One year on from Camden’s bloodiest night: What’s changed?
Somali community raise concerns about safety on the streets
21 February, 2019 — By Samantha Booth
SENIOR councillors, politicians and police officers were questioned by Camden’s Somali community on what had changed one year on from the stabbings of two young men on the same night.
Abdirkarim Hassan, 17 and Sadiq Aadam Mohammed, 20, were stabbed to death in a series of knife attacks on February 20 – a year ago yesterday (Wednesday).
The killings led to a march through the streets and a demand for more action. Dozens turned out in King’s Cross to quiz a panel, including Holborn and St Pancras MP Keir Starmer and Camden Council leader Cllr Georgia Gould on what the authorities had done to help youngsters within their community.
Aydarus Ahmed, whose family has suffered three fatal stabbings, told the meeting at the Somali Youth Development Resource Centre (SYDRC): “A week from today is the anniversary of Sadiq and Abdirkarim, which has changed the image and the whole of Camden in terms of violence which hasn’t been experienced before.We have just come a long way, this is why we are here tonight, we created this group which is a benefit for the whole community, in terms of sharing information, people getting together and supporting each other to go through these difficult times.”
He added: “Together we can change. It’s not only us as a Somali community but the whole diverse community. We just need this kind of integration, respectful, forget our differences, our religions to share as a humanity that we are just human beings who need to live in peace.”
The march against knife crime
He also questioned the impact of drill music, referring to a music video shown at the trial of 19-year-old Erick Ekam, who was found guilty of murdering Mr Ahmed’s nephew, Mohamed Aadam Mohamed, in Mornington Crescent in 2017.
Sadiq Aadam was the third member of his family to die on the streets of Camden, following the death of his brother, Mohamed Aadam, in September 2017 and the murder of his cousin, Mohamed Abdullahi, in 2013.
Camden’s Youth Safety Taskforce was set up shortly after the death of Mohamed Aadam, amid rising violence in the borough.
A report by the taskforce last year, which probed the underlying causes of knife crime, brought back findings including how vulnerable children were being groomed by drug dealers and a need for more support for children who have been excluded from school, or may be at risk of exclusion.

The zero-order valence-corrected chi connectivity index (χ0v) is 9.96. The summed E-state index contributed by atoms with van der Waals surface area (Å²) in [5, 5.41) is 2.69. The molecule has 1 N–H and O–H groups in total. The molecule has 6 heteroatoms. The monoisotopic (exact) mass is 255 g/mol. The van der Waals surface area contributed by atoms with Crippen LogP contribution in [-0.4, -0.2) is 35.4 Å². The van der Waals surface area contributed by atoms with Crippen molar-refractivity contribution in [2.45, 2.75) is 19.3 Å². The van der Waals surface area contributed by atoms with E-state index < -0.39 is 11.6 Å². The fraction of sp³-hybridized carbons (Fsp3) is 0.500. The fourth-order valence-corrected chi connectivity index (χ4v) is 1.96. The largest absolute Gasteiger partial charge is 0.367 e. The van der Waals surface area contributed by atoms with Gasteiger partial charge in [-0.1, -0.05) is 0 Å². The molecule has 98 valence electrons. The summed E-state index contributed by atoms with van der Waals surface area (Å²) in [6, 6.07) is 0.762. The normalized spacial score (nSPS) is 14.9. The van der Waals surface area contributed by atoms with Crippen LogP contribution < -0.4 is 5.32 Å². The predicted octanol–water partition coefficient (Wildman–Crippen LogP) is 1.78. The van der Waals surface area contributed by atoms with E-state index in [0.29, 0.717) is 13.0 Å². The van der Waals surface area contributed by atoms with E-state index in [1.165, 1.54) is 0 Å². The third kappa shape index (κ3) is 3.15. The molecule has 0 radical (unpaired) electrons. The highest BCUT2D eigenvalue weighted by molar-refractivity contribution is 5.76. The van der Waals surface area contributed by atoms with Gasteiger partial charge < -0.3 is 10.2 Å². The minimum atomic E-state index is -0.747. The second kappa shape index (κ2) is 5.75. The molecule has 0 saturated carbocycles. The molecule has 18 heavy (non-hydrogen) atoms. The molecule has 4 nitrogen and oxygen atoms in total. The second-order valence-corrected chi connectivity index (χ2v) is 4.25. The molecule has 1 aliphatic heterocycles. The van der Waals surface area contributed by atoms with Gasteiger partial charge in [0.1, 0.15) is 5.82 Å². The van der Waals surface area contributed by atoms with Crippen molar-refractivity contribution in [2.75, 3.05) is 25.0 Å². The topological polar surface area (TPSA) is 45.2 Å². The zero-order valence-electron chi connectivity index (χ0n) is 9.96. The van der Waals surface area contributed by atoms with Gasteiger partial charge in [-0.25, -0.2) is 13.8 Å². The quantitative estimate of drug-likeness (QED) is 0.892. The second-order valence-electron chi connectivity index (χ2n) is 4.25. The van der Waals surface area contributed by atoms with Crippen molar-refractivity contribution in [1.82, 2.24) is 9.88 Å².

Last year’s CNJ front page
The council has pledged a £500,000 “youth safety fund” for projects aimed at preventing youth violence. The gathering last week also had stands offering help from services including housing, youth offending and apprenticeships.
Yusuf Deerow, chair of SYDRC, told the meeting: “Frankly we’ve come from a background to seek refuge and unfortunately the refuge we are seeking, too many of our lives are being lost, marginalised, heavily excluded from schools. Further to that, we have a very high representation in the criminal justice system.”
He said “so much” had been achieved in the past year, but added: “But in all reality there’s so much more we haven’t done, there’s so much more we could do. In times of budget constraints cuts, budget freezes, the only way we are going to achieve something as a community is with the help of others.”
One member of the audience put pressure on the panel by asking what the difference was in what the authorities had said previously.
Another, Sadia Ali, who runs Minority Matters, said the area was “drowning” and “infested” with drug dealers. Mr Starmer said that, in terms of practical help, there had been activities put on over the summer holidays, when crime can peak, ongoing police work to clamp down on the drugs trade and working with police on stop and search.
He added: “The best answer we can give is these are the actions that have happened already, there needs to be more and they need to be continued, and you need to keep asking that question as it’s absolutely the right question. “I genuinely believe we have to start as young as possible with kids, because if we are losing kids when they are coming out of primary school, we’ve got a massive problem. Every week that goes by it makes it that much more difficult to do.”
The demonstration last year
Abdul Hai, cabinet member for young people, said: “Since September, there are a number of things we have done and we are now in the stage of telling people go and deliver it.” Cllr Gould said they could not “ignore” the pressures parents were facing over work and income.
She added: “This is not the end of a conversation, this is a continuing piece of work we are going to do together.”
An Old Bailey trial into the circumstances of the double stabbing is due to begin in March.